It’s pretty rare for a TV show to have its funniest season in Year 3.
Usually the best and most amusing shows are great right out of the gate, like “Cheers” or “All in the Family” or “The Simpsons.” (“Seinfeld” is a giant exception here, as it didn’t really hit its stride until Season 3 or 4.)
But my wife and I just finished binge-watching Season 3 of “The Marvelous Mrs. Maisel,” and this is going to sound weird, but it might not have been the best season of the show, it was definitely the funniest.
That’s because the two leads of the show, comedian Midge Maisel and her acid-tongued manager, Susie, are absolutely fantastic and have amazing chemistry. Rachel Brosnahan (Midge) and Alex Borstein (Susie) are absolutely perfect together, in a way that very few sitcom duos are.
Their rhythms, their physical comedy, their mannerisms, it all just works perfectly in concert with each other, and in Season 3, “The Marvelous Mrs. Maisel” puts them together in many, many situations.
I will try to be as spoiler-free as I can because i know some people haven’t watched yet, but it has been out for more than a month now so I feel like I have some leeway.
Anyway, Season 3 is terrific mostly, and uneven in spots, and altogether confusing in others, just like the first two years. “Mrs. Maisel” isn’t a perfect show, but it’s gorgeously filmed, written with the kind of crackling dialogue we’ve come to expect, and acted wonderfully, not just by the two leads but by everyone involved.
This season mostly takes place on the road, as Midge is opening up for a Harry Belafonte-like singer named Shy Baldwin. We see so many Susie-Midge hijinks, like Midge teaching Susie how to swim, and learning how to do a “weird ask” for a touring contract, and too many great comedic moments to mention.
Midge is adjusting to her new life as a quasi-star, as Susie clashes with Shy’s manager (the always-awesome Sterling K. Brown, from “This is Us”) and has troubles with her other client, Jane Lynch’s Sophie Lennon.
There are heartbreaking moments this season, and hilarious ones (Midge’s father Abe’s interactions with his new beatnik friends is a delight) and a slightly surprising ending.
There were some downsides, although honestly this was the least offensive Joel season. The tour takes way too long to get going, as we go two full episodes before finally having Midge and Shy start the tour.
And there are so many new characters that it’s hard to keep track of them all, although we so enjoyed Liza Weil (Paris Geller from “Gilmore Girls!”).
Still, it is still a show I enjoy very much, and if the whole show was just Susie and Midge getting into adventures, I’d sign on in a minute.
Couple other “Maisel” thoughts…
— I noticed this at the time but couldn’t put my finger on it until a few days after we were done watching, but if you’re a “Gilmore Girls” fan you’ll know what I’m talking about. Lorelai Gilmore and Max Medina’s relationship/breakup is exactly the same as Midge and Benjamin. Exactly. The. Same. It’s like Amy Sherman-Palladino thought it worked so well the first time, let’s do it again. Here’s the thing: Lorelai’s breakup with Max made no sense and was explained badly, and the same thing happened with Midge and Benjamin. Much like with Joel on “Maisel,” she just has a blind spot for certain aspects of a show.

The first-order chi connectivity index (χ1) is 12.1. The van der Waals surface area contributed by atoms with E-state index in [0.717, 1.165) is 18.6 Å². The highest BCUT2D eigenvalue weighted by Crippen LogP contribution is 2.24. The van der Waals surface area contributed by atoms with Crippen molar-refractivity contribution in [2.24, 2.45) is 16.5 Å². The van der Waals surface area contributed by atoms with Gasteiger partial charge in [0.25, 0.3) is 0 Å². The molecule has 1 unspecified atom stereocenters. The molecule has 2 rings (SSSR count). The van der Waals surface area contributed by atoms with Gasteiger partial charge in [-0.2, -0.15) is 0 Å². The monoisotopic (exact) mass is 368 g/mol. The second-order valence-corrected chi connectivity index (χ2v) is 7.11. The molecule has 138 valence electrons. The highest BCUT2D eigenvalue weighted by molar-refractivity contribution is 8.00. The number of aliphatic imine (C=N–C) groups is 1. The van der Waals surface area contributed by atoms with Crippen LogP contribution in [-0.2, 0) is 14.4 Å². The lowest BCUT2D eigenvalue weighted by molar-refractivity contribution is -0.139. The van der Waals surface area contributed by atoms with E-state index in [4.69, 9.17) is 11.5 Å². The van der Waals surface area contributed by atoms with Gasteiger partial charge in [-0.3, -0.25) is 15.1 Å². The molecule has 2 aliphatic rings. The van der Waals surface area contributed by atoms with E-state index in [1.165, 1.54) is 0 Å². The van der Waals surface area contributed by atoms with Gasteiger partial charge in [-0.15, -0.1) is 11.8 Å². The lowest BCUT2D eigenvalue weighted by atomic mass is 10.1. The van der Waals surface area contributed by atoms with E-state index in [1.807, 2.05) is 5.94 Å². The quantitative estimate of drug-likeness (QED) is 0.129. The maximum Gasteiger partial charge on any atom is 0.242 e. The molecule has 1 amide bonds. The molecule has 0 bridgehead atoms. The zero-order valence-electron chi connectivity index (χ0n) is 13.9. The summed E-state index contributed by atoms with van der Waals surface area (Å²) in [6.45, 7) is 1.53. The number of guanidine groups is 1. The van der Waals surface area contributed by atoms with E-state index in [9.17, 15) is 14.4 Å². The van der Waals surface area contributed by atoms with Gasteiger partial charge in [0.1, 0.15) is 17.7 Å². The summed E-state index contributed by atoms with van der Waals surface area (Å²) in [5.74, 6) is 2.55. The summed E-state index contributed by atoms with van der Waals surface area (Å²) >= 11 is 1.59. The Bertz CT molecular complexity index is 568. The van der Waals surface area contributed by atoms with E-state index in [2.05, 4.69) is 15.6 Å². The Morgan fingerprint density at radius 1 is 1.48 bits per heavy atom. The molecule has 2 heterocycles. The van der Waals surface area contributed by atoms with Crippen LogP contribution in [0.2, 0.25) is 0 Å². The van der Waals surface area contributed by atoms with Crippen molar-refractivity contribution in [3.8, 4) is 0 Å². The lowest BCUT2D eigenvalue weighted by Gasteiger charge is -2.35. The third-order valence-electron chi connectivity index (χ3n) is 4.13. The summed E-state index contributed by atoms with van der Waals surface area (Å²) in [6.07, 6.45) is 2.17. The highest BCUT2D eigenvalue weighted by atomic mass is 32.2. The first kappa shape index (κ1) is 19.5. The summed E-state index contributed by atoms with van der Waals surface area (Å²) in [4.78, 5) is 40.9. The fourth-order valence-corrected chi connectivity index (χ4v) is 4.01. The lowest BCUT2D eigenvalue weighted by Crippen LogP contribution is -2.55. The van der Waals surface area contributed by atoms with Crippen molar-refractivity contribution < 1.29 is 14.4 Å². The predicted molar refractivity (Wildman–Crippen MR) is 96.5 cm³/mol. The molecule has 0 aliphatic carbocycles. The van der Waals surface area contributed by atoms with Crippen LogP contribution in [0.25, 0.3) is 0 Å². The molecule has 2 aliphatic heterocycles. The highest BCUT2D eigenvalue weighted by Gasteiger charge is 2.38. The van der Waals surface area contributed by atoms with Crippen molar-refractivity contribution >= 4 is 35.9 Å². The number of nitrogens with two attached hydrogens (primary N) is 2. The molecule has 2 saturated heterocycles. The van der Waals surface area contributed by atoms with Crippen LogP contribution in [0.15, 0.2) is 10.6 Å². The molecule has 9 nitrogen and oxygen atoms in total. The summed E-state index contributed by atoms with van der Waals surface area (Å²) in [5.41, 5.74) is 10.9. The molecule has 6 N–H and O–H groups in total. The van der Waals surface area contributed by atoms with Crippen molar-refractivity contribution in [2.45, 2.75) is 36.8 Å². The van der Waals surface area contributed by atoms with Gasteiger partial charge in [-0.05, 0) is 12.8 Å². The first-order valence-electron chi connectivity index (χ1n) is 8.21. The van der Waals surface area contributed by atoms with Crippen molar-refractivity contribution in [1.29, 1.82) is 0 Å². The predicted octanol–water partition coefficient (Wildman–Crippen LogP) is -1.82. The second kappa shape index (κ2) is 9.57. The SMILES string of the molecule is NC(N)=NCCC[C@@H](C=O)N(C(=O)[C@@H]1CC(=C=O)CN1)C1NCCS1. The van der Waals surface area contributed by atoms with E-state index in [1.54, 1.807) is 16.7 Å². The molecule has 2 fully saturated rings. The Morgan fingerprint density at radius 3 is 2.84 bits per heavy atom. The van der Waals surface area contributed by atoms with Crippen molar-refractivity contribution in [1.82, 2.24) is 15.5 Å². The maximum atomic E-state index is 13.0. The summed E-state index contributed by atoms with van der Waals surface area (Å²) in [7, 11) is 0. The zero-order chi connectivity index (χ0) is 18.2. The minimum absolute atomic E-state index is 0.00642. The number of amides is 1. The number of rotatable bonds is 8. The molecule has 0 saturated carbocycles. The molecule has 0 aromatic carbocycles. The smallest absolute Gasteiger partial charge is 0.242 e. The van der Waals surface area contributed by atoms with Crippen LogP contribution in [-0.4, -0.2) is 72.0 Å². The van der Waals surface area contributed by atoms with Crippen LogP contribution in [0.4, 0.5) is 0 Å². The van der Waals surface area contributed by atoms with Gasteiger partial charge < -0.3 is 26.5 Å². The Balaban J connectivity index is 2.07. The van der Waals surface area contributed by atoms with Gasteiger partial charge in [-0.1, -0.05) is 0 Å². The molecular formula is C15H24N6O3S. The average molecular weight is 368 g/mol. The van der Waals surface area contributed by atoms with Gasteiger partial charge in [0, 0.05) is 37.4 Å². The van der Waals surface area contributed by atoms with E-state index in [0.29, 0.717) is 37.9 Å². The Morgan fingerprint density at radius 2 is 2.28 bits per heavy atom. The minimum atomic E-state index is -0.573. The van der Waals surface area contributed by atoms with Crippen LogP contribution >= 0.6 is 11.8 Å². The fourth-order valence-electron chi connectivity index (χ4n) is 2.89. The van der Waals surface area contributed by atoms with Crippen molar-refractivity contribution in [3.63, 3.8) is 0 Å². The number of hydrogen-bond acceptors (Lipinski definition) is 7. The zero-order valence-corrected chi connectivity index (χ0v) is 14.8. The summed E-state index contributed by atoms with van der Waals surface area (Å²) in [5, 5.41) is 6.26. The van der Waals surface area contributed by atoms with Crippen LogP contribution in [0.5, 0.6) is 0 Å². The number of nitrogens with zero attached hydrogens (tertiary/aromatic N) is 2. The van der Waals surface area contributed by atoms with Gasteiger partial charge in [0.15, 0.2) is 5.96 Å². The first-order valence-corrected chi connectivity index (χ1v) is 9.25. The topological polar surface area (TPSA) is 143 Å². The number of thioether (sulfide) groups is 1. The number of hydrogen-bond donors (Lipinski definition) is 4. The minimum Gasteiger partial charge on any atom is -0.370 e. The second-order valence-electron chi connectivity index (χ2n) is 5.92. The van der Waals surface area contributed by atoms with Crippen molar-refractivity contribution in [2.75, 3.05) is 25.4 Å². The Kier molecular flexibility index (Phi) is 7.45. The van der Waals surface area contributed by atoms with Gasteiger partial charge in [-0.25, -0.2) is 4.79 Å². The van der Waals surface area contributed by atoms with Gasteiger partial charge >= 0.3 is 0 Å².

— There’s a 15-minute montage late in the season that is just spectacular. I don’t know how many takes it took, but it was fantastic.
— Finally, the biggest problem with the Aaron Sorkin show “Studio 60” was that the sketch comedy stuff inside the show wasn’t funny. Here, the jokes Maisel tells on stage ARE funny, so it’s much easier to believe she could be a star.
**Next up today, “Curb Your Enthusiasm” came back Sunday night for the first episode of a new season, and my expectations were low. Last season was so bad, really the worst in the show’s history by far, so I was convinced Larry David had run out of funny ideas.
But damn if Sunday’s episode wasn’t terrific, and now I’m hoping for more. Anyway, one of the brilliant running themes of the show is Larry says things in social situations no one else does, because they’re too afraid or too polite. So Seth Meyers thought it would be funny to put David into different social situations on his show and see him do what no one else would.
This was pretty funny, especially the last one.
**And finally today, I defend the New York Times a lot because it’s the best newspaper in America, but I really have to take it task today for the idiotic double-endorsement for the Democratic nomination for President it announced Sunday night.
The Times did this huge buildup and fanfare through its TV show “The Weekly,” showing us all the candidate interviews they did, and taking us inside the editorial board’s process of how to decide who to endorse (let me pause for a minute here and say I think it’s wildly premature for the newspaper of record to endorse a candidate this early in the process, but hey, it’s their right).
So they go through this whole rigamarole, and they decide… to endorse TWO candidates. Yep, they were split between Elizabeth Warren and Amy Klobuchar, couldn’t choose between them, and because these are “unconventional” times, they chose two people.
“Both the radical and the realist models warrant serious consideration,” the Times wrote, with Warren of course the radical. “If there were ever a time to be open to new ideas, it is now. If there were ever a time to seek stability, now is it.”
You know what I say to that? Bullcrap. There’s one person that’s going to get the nomination, not two. The idea that you’re proposing that two people are equally the right choice is wishy-washy journalism at best, an equivocation on one of the most important decisions of our lives, politically.
Now, does the NYT endorsement matter that much anymore? Probably not. But choosing two people seems to be a giant cop-out to me.